2.6. ERRs

The estrogen-receptor-related orphan receptors (ERRα, ERRβ, and ERRγ) were the first orphan nuclear receptors to be identified [169]. As their name indicates, they are homologous to estrogen receptors (ERα and ERβ); however, their ligand-binding domain does not bind endogenous ER ligands. While ERs require ligand binding to display transcriptional activity, all three ERRs exhibit ligand-independent constitutive transcriptional activity [170]. Unlike ERs that function as obligate homodimers, ERRs function as monomers and bind to a DNA response element that is distinct from the classical palindromic ER DNA response elements [170]. ERRs are highly expressed in tissues with high energy demand such as the skeletal muscle, heart, brain, adipose tissue, and liver [169,171,172]. A range of target genes have been identified that includes enzymes and regulatory proteins in energy production pathways involved in fatty acid oxidation, the tricarboxylic acid (TCA) cycle, mitochondrial biogenesis, and oxidative phosphorylation (OXPHOS) [173,174].
Several cofactors have been identified for ERRs, such as nuclear respiratory factor 1 (NRF-1), members of the MEF2 family (myocyte enhancer factor 2) [175,176], or peroxisome proliferator-activated receptor g coactivator-1 alpha or beta (PGC-1α or PGC-1β). ERRs are constitutively active and no endogenous ligands have been characterized yet. Crystal structures of ERRα LBD and other pharmacological studies have described several synthetic ligands of ERRs. Since the first ERRα inverse agonist XCT790 was discovered [177], other studies have described ERR synthetic ligands and their roles in vivo. For example, ERRα inverse agonist (C29) displays an anti-diabetic activity in rodent models [178,179], GSK4716 (ERRβ/γ agonist) increases mitochondrial function in mouse myotubes in vitro [180]. GSK5182, an ERRγ inverse agonist, was demonstrated to have anti-hyperglycemic effect in obese mice action via suppression of gluconeogenesis (Figure 11) [181].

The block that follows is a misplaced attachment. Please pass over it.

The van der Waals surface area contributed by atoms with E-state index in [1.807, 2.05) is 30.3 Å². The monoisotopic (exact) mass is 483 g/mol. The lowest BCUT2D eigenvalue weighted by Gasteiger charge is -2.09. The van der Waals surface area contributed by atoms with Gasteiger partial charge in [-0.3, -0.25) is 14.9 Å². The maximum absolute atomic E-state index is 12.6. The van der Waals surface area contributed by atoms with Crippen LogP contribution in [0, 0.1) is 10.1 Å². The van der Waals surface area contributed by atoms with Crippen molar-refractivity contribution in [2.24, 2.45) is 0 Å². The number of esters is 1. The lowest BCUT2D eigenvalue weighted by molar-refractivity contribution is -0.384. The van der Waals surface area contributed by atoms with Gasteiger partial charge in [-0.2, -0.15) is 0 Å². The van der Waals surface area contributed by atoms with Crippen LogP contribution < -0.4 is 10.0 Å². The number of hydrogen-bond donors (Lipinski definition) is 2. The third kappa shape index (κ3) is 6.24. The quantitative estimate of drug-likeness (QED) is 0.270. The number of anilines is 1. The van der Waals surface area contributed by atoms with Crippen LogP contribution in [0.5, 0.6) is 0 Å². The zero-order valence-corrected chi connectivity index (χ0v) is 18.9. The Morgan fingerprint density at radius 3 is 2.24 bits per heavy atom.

Embryonic lethality in ERRβ-null mice [182] and death of ERRγ-null mice before 1 week of age [176] has severely limited our understanding of the role of these receptors in metabolic regulation. In the liver, ERRα, ERRγ, and PGC1α are upregulated upon fasting and have been shown to bind several target genes involved in mitochondria oxidation and gluconeogenesis [181]. Several studies described the role of ERRs in regulation of mitochondria biogenesis, electron transport chain (ETC), OXPHOS, fatty acid b-oxidation (FAO), or glucose metabolism in liver [183,184]. Liver ChIP-seq data has shown ERRα as a key regulator of TCA cycle and lipid metabolism [185]. ERRα induces the expression of phosphoenolpyruvate carboxykinase 1 (PCK1) and glucose-6-phosphatase (G6PC) gene expression, whereas ERRγ inhibits their expression, providing a mechanism by which the isoforms have opposing effects on gluconeogenesis [176,181,182,183,184,185,186]. ERRγ overexpression in the liver induces gluconeogenic genes and increases serum glucose in fasted mice [107]. Surprisingly, ERRα contributes to the development of NAFLD in a context-dependent manner. ERRα−/− mice display an unexpected phenotype of reduced body and fat mass and resistance to weight gain on a high-fat diet (HFD) and decreased intrahepatic lipid accumulation [187]. While the expression of ERRα- and PGC-1α-encoding genes are upregulated in WT mice under HFD, this response is likely an adaptive response to mitochondrial dysfunction [188]. Genetic (ERRα−/−) or pharmacological inhibition (synthetic inverse agonist C29) exacerbates rapamycin-induced NAFLD in mice [185] and impairs the reversal of fasting-induced NAFLD during refeeding [189]; activating ERRα appears more beneficial to treat and reverse the instilled disease.